The Dracaena Janet Craig are popular indoor plants because of their low-maintenance and ability to grow in low-light conditions. They’re also popular as office plants because of their durability.
The taller Dracaenas help balance the interior as a decorative plant. Sometimes designers place them in vaulted lobbies or near the stairwells to balance the dimensions. Or they place the smaller versions on side tables near reception chairs.
While more growers are familiar with the large variety, the Dracaena Janet Craig compacta are smaller but growing more popular. As the name implies, the Dracaena compacta moniker comes from the apparent fact it’s smaller and more compact than other houseplants of the Dracaena family.
Their sword-like leaves and attractive dark green color have a noticeable shine. Thanks to the fact that their leaves grow in different directions, they create a full, lush appearance, even with little care or attention.
Another valuable aspect is that NASA listed the entire Dracaena family as air-purifying plants, helping to rid indoor impurities from the air.
|Botanical Name||Dracaena deremensis ; Dracaena fragrans|
|Common Name||Janet Craig, Dracaena Janet Craig, Janet Craig Compacta|
Janet Craig Compacta Origin
These Janet Craigs began in the 1930s when Robert Craig, a nurseryman in Philadelphia, created the variant of Dracaena Warneckii. He then named the new version after his daughter Janet.
Also known as Dracaena fragrans, the cornstalk plant or plainly corn plant, the compacta plant is a fantastic woody evergreen. Their earthy colors bring life to any indoor environment with their lush, long green leaves. Some say these compact plants are the best way to get great outdoors to the inside environment.
These dwarf plants are native to southeast Africa and Asia, growing in tropical, humid forests. Other common names are pineapple Dracaena and dwarf Dracaena with its scientific name — Dracaena deremensis Janet Craig compacta. More than 100 varieties exist, with compacta the more diverse thanks to its size.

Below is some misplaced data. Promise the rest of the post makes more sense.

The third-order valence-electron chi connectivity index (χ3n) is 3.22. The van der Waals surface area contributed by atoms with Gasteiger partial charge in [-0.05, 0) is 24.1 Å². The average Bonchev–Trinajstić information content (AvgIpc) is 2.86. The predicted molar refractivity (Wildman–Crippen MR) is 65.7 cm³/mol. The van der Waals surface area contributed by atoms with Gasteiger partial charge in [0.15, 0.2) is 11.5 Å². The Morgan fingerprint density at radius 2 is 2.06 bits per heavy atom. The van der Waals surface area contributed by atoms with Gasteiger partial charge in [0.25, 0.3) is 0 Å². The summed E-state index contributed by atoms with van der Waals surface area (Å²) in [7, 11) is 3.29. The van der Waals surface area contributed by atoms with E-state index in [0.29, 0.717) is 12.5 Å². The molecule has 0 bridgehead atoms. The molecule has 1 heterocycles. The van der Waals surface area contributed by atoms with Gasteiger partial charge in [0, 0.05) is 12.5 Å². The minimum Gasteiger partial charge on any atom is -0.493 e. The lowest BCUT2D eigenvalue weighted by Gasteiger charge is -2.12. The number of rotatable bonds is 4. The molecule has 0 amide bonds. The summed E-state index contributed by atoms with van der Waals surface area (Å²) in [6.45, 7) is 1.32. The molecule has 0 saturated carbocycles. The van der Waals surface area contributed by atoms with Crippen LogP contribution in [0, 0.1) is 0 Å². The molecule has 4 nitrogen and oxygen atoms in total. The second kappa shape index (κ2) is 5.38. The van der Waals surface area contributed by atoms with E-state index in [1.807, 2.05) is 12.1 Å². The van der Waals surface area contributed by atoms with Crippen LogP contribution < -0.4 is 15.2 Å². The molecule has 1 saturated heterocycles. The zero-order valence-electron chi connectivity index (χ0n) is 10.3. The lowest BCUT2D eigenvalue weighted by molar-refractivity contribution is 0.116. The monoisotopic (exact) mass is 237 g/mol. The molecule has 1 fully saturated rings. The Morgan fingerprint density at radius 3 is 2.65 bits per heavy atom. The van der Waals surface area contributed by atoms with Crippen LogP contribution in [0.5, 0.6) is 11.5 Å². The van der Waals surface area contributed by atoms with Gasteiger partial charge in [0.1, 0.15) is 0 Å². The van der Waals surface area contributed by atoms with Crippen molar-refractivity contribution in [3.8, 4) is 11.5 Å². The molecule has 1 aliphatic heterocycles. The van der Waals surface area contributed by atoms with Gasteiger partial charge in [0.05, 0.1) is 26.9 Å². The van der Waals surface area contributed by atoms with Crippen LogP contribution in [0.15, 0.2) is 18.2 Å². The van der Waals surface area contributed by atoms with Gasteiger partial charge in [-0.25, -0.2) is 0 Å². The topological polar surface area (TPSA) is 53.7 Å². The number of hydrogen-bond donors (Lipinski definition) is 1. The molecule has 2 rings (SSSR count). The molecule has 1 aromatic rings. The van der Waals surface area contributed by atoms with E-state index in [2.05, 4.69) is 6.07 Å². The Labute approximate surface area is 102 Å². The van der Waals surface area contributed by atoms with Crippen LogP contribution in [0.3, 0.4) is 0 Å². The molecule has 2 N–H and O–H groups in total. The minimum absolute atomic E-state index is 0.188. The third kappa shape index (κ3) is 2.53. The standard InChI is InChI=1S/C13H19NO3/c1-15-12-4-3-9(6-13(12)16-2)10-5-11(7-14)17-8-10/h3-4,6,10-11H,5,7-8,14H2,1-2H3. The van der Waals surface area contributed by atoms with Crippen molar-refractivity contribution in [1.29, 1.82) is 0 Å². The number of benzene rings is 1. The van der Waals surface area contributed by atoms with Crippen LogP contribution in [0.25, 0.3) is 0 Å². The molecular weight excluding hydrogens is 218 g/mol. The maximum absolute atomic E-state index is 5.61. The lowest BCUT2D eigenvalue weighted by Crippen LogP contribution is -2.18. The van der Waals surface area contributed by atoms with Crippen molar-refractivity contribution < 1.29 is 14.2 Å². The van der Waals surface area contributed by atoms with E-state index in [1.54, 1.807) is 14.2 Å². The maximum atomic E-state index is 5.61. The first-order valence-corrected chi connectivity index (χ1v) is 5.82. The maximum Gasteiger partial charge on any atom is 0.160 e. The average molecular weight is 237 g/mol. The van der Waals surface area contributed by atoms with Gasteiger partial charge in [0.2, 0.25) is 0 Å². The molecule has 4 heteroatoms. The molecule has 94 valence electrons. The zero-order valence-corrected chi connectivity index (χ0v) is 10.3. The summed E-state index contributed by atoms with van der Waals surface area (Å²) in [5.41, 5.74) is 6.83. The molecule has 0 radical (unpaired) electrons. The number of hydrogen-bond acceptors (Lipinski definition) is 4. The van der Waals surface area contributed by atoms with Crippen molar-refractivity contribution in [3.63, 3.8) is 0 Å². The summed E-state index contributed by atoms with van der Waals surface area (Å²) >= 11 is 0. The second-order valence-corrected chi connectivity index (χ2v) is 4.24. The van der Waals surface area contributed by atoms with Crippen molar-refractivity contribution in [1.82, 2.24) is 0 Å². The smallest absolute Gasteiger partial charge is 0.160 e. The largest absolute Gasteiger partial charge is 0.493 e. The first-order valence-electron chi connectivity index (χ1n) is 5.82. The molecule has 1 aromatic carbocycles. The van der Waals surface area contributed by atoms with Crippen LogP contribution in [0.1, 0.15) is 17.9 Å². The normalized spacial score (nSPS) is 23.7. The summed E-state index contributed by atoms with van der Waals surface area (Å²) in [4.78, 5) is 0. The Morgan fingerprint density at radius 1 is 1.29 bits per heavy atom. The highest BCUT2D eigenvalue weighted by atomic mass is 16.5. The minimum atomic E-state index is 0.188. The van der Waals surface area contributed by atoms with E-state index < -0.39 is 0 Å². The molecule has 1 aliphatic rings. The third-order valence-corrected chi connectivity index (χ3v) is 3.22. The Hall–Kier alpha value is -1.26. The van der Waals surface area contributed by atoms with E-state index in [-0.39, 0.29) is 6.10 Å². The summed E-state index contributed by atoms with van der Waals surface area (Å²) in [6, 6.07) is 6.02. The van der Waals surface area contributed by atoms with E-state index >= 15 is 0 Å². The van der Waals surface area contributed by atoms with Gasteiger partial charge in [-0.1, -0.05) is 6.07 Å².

How to Care for Janet Craig Compacta
This bundle of joy requires very little maintenance, though some peculiarities exist in caring for the Janet Craig compacta. For the most part, they thrive even when neglected, which makes them popular with beginners. It also explains the common sightings of these plants in hotel lobbies, shopping malls and office buildings.
These dwarf plants grow slowly, about 4 inches annually, so follow these plant care tips to ensure these indoor plants continue to thrive.
Light and Temperature
These cornstalk plants do well in dark corners. They are one of the few indoor plants that can survive in low-light settings. However, if these houseplants are in the light, make sure it’s filtered. These Janet Craig compacta plants will wilt if placed in indirect sunlight. They do well in the corners away from the windows and can handle artificial light with no problem.
However, these plants dislike the heat, which causes them to discolor, especially during summer. The maximum temperature allows for these compacta plants is 90° degrees Fahrenheit. Any higher and growers will see discoloration of the leaves and causing them to notch.